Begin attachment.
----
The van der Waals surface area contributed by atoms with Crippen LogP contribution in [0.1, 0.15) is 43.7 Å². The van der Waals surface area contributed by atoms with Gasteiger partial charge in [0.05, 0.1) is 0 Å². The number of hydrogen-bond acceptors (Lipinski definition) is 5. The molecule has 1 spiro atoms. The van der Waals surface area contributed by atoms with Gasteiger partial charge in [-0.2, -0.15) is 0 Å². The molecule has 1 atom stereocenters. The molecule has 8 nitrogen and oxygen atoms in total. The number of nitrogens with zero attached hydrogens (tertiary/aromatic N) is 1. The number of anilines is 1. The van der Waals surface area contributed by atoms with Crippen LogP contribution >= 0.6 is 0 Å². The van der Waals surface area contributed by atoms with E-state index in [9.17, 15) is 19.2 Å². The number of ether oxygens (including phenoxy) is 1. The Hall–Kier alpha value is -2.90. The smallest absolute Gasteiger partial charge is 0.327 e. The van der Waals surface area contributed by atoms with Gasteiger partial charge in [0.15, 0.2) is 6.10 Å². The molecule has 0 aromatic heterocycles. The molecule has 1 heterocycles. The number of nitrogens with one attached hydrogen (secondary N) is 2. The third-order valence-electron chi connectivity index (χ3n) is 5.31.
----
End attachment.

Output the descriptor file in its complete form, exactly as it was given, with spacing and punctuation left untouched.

The van der Waals surface area contributed by atoms with Crippen LogP contribution in [0.1, 0.15) is 43.7 Å². The van der Waals surface area contributed by atoms with Gasteiger partial charge in [0.05, 0.1) is 0 Å². The number of hydrogen-bond acceptors (Lipinski definition) is 5. The molecule has 1 spiro atoms. The van der Waals surface area contributed by atoms with Gasteiger partial charge in [-0.2, -0.15) is 0 Å². The molecule has 1 atom stereocenters. The molecule has 8 nitrogen and oxygen atoms in total. The number of nitrogens with zero attached hydrogens (tertiary/aromatic N) is 1. The number of anilines is 1. The van der Waals surface area contributed by atoms with Crippen LogP contribution >= 0.6 is 0 Å². The van der Waals surface area contributed by atoms with E-state index in [9.17, 15) is 19.2 Å². The number of ether oxygens (including phenoxy) is 1. The Hall–Kier alpha value is -2.90. The smallest absolute Gasteiger partial charge is 0.327 e. The van der Waals surface area contributed by atoms with Gasteiger partial charge in [0.15, 0.2) is 6.10 Å². The molecule has 0 aromatic heterocycles. The molecule has 1 heterocycles. The number of nitrogens with one attached hydrogen (secondary N) is 2. The third-order valence-electron chi connectivity index (χ3n) is 5.31.